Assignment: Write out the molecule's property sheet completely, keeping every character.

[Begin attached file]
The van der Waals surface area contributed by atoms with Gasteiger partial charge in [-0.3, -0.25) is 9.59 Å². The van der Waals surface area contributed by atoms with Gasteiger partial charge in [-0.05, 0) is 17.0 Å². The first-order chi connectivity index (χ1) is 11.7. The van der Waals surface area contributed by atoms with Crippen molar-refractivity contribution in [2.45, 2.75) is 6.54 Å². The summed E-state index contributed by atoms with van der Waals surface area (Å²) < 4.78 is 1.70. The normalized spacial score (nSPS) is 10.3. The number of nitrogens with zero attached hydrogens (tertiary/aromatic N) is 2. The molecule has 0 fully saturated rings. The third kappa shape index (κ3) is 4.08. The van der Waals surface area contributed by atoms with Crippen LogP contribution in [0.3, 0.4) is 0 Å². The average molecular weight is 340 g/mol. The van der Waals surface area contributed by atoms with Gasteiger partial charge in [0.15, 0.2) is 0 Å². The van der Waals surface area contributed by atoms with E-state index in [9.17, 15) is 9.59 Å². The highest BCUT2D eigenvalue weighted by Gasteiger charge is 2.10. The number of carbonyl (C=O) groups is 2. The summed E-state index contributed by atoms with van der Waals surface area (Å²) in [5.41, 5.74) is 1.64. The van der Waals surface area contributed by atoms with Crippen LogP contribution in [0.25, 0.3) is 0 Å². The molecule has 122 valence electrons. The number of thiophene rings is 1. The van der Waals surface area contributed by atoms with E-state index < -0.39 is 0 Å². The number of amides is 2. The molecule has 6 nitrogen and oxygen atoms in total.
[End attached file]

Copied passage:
The van der Waals surface area contributed by atoms with Gasteiger partial charge in [-0.3, -0.25) is 9.59 Å². The van der Waals surface area contributed by atoms with Gasteiger partial charge in [-0.05, 0) is 17.0 Å². The first-order chi connectivity index (χ1) is 11.7. The van der Waals surface area contributed by atoms with Crippen molar-refractivity contribution in [2.45, 2.75) is 6.54 Å². The summed E-state index contributed by atoms with van der Waals surface area (Å²) < 4.78 is 1.70. The normalized spacial score (nSPS) is 10.3. The number of nitrogens with zero attached hydrogens (tertiary/aromatic N) is 2. The molecule has 0 fully saturated rings. The third kappa shape index (κ3) is 4.08. The van der Waals surface area contributed by atoms with Crippen LogP contribution in [0.3, 0.4) is 0 Å². The average molecular weight is 340 g/mol. The van der Waals surface area contributed by atoms with Gasteiger partial charge in [0.15, 0.2) is 0 Å². The van der Waals surface area contributed by atoms with E-state index in [9.17, 15) is 9.59 Å². The highest BCUT2D eigenvalue weighted by Gasteiger charge is 2.10. The number of carbonyl (C=O) groups is 2. The summed E-state index contributed by atoms with van der Waals surface area (Å²) in [5.41, 5.74) is 1.64. The van der Waals surface area contributed by atoms with Crippen LogP contribution in [0.25, 0.3) is 0 Å². The molecule has 122 valence electrons. The number of thiophene rings is 1. The van der Waals surface area contributed by atoms with E-state index < -0.39 is 0 Å². The number of amides is 2. The molecule has 6 nitrogen and oxygen atoms in total.